Many fans have been made aware of the current running back plight to be properly compensated. In the shadows of this movement is the looming threat from fans fearing this dissatisfaction might spread further on offense to the tight end.

Quarterbacks are hoarding too much cap space, but the position is so vital that everyone accepts it. The running back compensation issue is catching mainstream attention due to the popularity of the position and willingness of the biggest names at the spot to speak out against the current pay scale system. The tight end crisis is receiving less attention because star players at the position have quietly accepted mediocre pay for outstanding work. The best tight ends, such as eight-time Travis Kelce, provide every skill of a top wide receiver plus blocking. Yet a franchise tight end is paid half or two-thirds of a franchise WR.

In an interview with Vanity Fair, Kelce said, "[I]t makes you think you're being taken advantage of... My managers and agents love to tell me how underpaid I am. Any time I talk about wanting more money, they’re just like, 'Why don’t you go to the Chiefs and ask them?'. When I saw Tyreek go and get 30 [million] a year, in the back of my head, I was like, man, that’s two to three times what I’m making right now." Kelce continues, "I’m like, the free market looks like fun until you go somewhere and you don’t win. I love winning. I love the situation I’m in."

In stark contrast to Kelce's situation Kirk Cousins is set to make $231 million by the end of 2023, of which $229 million is or was guaranteed:

  • 2012: standard 4-yr rookie deal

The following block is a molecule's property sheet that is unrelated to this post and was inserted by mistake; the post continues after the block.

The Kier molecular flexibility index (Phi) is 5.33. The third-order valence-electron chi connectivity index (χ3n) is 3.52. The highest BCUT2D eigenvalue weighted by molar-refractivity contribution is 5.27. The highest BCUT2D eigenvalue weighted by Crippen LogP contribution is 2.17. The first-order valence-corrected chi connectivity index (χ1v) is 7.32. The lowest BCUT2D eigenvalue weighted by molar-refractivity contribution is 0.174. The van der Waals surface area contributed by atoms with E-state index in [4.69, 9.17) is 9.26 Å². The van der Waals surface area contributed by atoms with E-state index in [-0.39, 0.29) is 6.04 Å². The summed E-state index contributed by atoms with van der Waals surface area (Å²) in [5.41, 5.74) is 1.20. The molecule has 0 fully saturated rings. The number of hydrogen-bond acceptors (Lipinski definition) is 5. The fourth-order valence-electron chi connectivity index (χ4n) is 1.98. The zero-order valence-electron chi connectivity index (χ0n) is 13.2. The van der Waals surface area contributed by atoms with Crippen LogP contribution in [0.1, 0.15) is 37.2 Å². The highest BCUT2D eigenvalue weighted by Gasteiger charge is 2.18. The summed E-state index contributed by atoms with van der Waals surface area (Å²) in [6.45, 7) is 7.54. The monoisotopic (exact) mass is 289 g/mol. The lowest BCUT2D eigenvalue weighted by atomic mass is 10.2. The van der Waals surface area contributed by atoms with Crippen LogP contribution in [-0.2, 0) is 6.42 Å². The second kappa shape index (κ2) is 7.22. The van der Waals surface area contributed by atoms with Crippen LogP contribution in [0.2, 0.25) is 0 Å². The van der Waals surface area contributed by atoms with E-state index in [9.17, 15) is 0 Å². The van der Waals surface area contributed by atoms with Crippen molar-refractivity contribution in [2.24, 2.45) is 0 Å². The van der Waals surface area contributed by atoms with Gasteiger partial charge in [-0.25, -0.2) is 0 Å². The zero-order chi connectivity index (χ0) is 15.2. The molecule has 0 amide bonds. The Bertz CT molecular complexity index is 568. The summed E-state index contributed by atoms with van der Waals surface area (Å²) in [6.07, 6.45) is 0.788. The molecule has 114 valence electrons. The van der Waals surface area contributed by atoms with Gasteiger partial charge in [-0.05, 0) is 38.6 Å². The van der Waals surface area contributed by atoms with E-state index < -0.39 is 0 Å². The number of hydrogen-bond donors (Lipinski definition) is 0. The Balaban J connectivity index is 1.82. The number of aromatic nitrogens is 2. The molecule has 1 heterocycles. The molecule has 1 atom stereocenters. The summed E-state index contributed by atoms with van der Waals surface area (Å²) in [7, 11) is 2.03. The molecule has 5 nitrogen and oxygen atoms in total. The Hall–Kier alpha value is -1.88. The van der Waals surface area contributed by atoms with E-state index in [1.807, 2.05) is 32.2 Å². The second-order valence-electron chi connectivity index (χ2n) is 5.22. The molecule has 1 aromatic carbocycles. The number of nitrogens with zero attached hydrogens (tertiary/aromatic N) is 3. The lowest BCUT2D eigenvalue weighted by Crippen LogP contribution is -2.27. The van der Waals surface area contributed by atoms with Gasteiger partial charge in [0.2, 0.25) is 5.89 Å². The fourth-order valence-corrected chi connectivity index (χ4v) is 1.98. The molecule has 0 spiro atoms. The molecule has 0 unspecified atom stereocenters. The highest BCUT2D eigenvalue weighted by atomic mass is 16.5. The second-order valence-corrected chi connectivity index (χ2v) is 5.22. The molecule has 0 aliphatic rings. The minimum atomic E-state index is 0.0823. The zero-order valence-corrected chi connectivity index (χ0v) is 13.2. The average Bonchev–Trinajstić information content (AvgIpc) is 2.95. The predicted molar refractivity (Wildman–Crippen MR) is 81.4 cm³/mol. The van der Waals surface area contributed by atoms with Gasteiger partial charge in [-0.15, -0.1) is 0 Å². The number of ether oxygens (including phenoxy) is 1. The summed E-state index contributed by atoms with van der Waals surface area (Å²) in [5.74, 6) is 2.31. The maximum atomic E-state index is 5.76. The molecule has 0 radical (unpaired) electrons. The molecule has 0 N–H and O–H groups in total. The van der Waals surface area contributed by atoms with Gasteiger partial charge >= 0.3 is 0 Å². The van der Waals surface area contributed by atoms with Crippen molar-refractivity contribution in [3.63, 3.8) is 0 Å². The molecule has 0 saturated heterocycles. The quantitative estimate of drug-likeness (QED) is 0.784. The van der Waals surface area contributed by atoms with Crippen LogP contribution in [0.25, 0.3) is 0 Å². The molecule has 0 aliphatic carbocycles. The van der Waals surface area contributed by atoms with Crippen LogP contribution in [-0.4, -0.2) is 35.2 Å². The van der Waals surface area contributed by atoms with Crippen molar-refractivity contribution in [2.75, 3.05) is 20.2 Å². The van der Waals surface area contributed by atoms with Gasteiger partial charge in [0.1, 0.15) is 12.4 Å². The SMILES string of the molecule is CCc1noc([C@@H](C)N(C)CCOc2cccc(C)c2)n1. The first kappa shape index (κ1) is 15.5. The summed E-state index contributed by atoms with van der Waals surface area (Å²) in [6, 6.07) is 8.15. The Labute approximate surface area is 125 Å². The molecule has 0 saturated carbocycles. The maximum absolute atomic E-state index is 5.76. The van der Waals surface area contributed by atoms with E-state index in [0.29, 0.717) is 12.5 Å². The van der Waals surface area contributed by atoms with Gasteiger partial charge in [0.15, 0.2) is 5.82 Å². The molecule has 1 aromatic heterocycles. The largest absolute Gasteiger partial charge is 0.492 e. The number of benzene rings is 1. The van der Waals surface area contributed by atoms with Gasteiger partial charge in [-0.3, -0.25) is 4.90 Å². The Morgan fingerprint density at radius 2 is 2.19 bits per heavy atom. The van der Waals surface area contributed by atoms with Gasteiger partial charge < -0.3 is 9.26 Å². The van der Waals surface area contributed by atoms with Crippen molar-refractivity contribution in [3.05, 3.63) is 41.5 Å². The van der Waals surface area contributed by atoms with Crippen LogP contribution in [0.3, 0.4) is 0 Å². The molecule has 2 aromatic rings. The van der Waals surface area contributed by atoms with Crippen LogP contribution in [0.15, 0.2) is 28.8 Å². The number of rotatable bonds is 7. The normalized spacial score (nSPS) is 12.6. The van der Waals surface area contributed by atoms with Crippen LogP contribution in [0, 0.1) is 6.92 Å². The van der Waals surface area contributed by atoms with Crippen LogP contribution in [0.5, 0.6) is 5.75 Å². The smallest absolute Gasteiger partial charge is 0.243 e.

• 2016: $19.9M fully guaranteed
  • 2017: $23.9M fully guaranteed
  • 2018: $84.0M fully guaranteed
  • 2020: $66.0M fully guaranteed
  • 2022: $35.0M fully guaranteed

Kirk Cousins has somehow played the system. Cousins is a non-MVP or elite-rated QB that is routinely well-compensated. The NFL is a QB-centric league and that warps the cap figures. At no other positions will an average player be well compensated. No average TE, RB or WR can ever dream of making Kirk Cousins money even if they're more vital parts of their team.

Le'veon Bell is one of the only experiments of a skill player attempting to game the system. His sit-out largely didn't work. Bell lost a season in the middle of his career and accumulated a lifetime worth of fines ($852,000 each game week) and a chaotic spell with his new team made it a turbulent closing chapter to one of the league's most popular players at his position. The sit-out negotiation strategy has soured in the minds of most skill players. It's not a a proven path to compensation.

The term "diva" isn't usually associated with TEs. It's usually reserved for RBs and WRs running their mouth and acting out for payment. It would be a new trend, but if it breaks ground and opens up the floodgates of compensation for others would it really be remembered in bad light?

55% Discount – 1-year DFS Optimizer: Cutting edge features, multiple projections sources

The efforts and intentions of running backs to receive higher compensation are admirable but look to be getting nowhere. Why? Running backs are in a messed up situation because they quick to catch damage, slow to heal and easy to replace. The plethora of talented running backs works against a high compensation argument for the very best at the position. The drop off from a starting RB to his backups is A+ to B- at worst.

Tight ends might not face such a daunting future. The position doesn't experience as much turnover, TE' are famed for their durability and are just not as easily replaced since the position is not saturated with talent. The drop off of talent depth behind a starter can be drastic, going from an A+ clear playmaking threat to a D+ catch/block player who is largely immobile outside a few routes.

In a salary cap league, owners and fans benefit a like because it ensures a more competitive league. On the other hand, when teams find and grow talent they are challenged to keep talent, and end up cutting corners on compensation. Perhaps its time that NFL top tight end workhorses risk being called selfish/self-centered to raise awareness of the compensation inequality compared with WRs.